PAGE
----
3 ways out of Russia’s crisis: The plans on Putin's table

Russian economists presented to Vladimir Putin three programs to help the country get out of the crisis.

Russian economists presented to Vladimir Putin three programs to help the country get out of the crisis.

Aleksey Nikolskiy/RIA Novosti
Russian economists have proposed three programs to help the country get out of the crisis. They were presented to President Vladimir Putin at the session of the Economy Council on May 25. RBTH tries to understand the essence of each plan and how such proposals were realized in the past.

Plan 1: Limit the income of the population

The Ministry of Economic Development believes that the growth of salaries and the country's galloping consumption are driving the Russian economy into a dead end. That is why it is suggesting two ways of getting out of the crisis: limiting salaries and transforming the revenues into investments.

According to this plan, investments in the upcoming years should grow by 7-8 percent annually if consumption stagnation remains as it is now, says the ministry. It is impossible to force all employers to limit the growth of salaries, but it is possible to influence the budget structures that are dependent on the government.

Among other ideas at the ministry is to increase the retirement age for men and women to 63-65 years (currently it is 60 for men and 55 for women). In order to make life easier for businesses, the ministry is suggesting to facilitate laying off workers for economic reasons, that is, changing the labor legislation.

The practice of radically limiting consumption was realized in the USSR in the first half of the 20th century when all resources were directed to the development of industry to the detriment of private consumption. However, this was part of the planned economy mechanism, when resources from domestic sectors were distributed by directive. Currently the Russian government does not have such resources.

Plan 2: Print money

An alternative plan was presented by the so-called Stolypinsky Club, named in honor of Minister Peter Stolypin from the beginning of the 20th century, (a club of conservative economists). One of the members of its presidium is Putin's advisor Sergei Glaziev, a leftist economist who is in favor of independence for the Russian-speaking Donbass region in eastern Ukraine.

The Stolypinsky Club suggests that Russia launch a "quantitative easing" policy, for example, print special obligations for 1.5 trillion rubles ($22.5 billion). In order for this not to affect inflation, the club proposes the country return to the currency corridor and end the floating exchange rate, which was introduced at the end of 2014.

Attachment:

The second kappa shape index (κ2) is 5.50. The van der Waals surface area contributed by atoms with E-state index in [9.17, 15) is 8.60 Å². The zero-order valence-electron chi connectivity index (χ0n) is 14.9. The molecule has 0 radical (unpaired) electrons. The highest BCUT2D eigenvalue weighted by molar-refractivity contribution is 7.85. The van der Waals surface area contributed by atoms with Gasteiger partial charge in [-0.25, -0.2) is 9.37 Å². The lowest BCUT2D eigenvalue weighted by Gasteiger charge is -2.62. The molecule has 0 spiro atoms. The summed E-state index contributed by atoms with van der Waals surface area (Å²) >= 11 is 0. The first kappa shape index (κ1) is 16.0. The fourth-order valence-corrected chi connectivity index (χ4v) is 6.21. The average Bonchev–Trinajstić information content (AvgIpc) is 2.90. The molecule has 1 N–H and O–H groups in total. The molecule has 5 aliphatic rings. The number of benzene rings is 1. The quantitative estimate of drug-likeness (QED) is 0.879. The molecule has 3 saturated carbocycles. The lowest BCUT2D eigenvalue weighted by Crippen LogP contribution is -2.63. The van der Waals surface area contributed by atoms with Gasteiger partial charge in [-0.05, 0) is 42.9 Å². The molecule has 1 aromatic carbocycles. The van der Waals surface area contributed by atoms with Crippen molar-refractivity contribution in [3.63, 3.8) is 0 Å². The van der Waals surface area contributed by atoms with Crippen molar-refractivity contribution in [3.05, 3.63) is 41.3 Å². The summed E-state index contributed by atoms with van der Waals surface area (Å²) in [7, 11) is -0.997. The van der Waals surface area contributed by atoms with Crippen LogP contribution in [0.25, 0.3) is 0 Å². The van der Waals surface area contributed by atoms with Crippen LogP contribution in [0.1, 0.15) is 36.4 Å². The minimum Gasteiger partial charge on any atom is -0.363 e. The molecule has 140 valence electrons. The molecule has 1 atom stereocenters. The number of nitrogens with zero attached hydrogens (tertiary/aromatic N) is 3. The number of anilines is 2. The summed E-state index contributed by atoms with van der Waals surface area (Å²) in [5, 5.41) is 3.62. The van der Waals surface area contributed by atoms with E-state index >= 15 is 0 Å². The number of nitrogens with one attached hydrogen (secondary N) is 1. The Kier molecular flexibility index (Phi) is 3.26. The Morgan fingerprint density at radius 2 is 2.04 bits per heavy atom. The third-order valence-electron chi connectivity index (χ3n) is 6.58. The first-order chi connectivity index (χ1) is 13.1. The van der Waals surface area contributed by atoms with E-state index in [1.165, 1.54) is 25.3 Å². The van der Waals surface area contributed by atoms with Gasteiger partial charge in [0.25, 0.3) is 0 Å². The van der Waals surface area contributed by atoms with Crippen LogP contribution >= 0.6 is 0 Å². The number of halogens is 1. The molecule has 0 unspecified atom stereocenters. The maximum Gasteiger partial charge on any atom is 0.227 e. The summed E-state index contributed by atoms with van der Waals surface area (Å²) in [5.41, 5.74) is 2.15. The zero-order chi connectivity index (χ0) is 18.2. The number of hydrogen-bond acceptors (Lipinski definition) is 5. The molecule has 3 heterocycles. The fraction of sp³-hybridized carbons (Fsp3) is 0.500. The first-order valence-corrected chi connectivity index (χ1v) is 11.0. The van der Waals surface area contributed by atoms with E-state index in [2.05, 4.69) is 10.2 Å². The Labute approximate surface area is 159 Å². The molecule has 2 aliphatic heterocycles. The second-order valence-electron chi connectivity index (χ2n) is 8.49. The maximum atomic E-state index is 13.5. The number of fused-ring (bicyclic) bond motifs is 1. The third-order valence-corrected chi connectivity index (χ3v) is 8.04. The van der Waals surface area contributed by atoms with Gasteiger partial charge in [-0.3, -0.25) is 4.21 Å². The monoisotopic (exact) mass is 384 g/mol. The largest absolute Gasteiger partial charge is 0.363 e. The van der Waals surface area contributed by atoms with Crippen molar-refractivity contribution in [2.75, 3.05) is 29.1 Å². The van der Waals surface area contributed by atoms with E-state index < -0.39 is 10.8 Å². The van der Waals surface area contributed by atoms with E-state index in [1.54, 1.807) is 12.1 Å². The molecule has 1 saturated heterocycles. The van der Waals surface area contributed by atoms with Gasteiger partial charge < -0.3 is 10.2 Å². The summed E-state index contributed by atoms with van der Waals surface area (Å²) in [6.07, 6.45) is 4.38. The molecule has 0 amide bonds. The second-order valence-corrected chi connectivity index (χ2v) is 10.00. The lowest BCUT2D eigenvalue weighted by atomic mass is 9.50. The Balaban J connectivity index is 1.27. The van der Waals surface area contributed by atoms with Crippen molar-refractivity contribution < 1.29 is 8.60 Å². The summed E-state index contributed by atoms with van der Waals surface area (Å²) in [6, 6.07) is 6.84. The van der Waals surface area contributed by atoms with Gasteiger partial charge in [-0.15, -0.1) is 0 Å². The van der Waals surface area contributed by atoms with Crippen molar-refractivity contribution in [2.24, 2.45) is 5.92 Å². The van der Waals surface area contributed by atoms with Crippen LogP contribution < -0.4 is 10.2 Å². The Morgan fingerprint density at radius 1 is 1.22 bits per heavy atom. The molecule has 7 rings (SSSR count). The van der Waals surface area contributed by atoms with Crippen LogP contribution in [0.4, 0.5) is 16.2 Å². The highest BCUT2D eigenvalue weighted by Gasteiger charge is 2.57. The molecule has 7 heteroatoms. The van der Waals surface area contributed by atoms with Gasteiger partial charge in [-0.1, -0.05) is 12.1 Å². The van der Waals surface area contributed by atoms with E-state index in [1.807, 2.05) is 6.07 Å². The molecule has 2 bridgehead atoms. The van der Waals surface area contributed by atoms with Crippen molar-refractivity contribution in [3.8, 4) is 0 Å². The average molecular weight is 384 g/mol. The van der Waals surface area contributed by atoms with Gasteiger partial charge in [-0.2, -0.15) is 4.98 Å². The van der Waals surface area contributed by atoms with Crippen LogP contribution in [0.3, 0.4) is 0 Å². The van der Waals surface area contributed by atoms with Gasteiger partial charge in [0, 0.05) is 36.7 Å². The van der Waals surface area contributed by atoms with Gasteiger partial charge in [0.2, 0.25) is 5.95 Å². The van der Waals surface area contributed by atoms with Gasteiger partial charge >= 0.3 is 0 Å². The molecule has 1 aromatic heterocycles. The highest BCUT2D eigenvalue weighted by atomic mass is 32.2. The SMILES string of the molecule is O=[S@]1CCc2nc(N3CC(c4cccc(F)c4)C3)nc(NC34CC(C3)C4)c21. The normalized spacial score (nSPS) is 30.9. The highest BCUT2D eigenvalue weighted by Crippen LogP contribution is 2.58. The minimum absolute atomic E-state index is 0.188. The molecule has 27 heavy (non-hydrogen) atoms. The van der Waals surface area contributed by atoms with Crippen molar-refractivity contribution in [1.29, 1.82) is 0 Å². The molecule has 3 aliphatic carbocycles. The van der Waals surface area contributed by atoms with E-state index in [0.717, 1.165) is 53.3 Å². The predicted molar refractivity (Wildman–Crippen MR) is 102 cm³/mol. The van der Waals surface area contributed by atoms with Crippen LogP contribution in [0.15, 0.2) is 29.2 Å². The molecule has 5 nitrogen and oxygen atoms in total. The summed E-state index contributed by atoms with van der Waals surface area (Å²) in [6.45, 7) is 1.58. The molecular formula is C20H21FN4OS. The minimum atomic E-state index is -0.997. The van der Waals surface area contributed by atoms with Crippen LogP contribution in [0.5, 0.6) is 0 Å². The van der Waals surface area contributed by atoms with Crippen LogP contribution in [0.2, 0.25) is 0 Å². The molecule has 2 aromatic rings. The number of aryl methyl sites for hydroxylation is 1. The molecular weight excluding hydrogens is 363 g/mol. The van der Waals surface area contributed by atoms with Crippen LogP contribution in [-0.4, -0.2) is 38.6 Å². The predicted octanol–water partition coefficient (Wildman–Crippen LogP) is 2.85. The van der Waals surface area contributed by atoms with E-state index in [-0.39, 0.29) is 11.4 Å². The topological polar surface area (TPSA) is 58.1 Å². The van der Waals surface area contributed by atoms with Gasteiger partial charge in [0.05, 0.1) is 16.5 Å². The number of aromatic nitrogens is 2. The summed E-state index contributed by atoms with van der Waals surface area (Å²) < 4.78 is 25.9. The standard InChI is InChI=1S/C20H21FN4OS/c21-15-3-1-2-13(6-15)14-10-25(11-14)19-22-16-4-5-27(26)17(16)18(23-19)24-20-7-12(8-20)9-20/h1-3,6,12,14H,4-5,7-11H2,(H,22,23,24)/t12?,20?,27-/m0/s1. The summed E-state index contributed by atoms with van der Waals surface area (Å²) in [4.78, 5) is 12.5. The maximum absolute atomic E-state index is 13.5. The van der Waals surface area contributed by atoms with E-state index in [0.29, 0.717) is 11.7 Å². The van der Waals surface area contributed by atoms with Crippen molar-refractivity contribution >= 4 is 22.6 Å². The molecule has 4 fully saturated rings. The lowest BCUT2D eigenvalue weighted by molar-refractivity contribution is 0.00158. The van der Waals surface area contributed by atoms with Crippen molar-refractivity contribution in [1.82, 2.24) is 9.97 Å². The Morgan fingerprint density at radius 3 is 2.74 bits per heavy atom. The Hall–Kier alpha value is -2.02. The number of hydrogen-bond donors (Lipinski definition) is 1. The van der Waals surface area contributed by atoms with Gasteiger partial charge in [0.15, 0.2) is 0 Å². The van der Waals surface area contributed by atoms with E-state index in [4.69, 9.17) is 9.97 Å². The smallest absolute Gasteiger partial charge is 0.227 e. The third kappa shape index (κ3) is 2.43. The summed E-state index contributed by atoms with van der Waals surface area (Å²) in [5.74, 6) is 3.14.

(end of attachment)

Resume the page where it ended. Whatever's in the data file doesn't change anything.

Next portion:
Such a plan was implemented in the USSR during the large crisis at the end of the 1980s, which led, among other things, to the collapse of the state. This method is actively employed in the West.

"This policy is now used in the U.S. and the EU, but their economic conditions cannot be compared to those in Russia," said Bogdan Zvarich, analyst at investment holding Finam. The main difference is Russia's high inflation, due to which the introduction of the obligations would result in a drastic increase in prices.

Plan 3: Reform the justice system

It is impossible to obtain economic growth without guaranteeing the right to property. That is why the necessary condition for overcoming the crisis must be the reformation of the law enforcement agencies and the justice system, according to former finance minister and author of the third plan Alexei Kudrin.

Despite the fact that Kudrin resigned in 2011 and currently heads the Committee of Civil Initiatives, which in reality opposes the present government, he remains one of the most influential economists in the country.

In his view, for the country to get over the crisis the justice and law enforcement systems must be more objective and the share of the economy that belongs to the government must be reduced in favor of small business.

But to speed up growth rates to 4 percent in 2019 an additional 4.5 million people must enter the workforce and 40 trillion rubles ($599 billion) of investment must be injected into the principal capital.

Such a policy produced successful results in the Southeast Asian countries, notes Emil Martirosyan, professor at the Russian Presidential Academy of National Economy and Public Administration’s Institute of Business and Business Administration.

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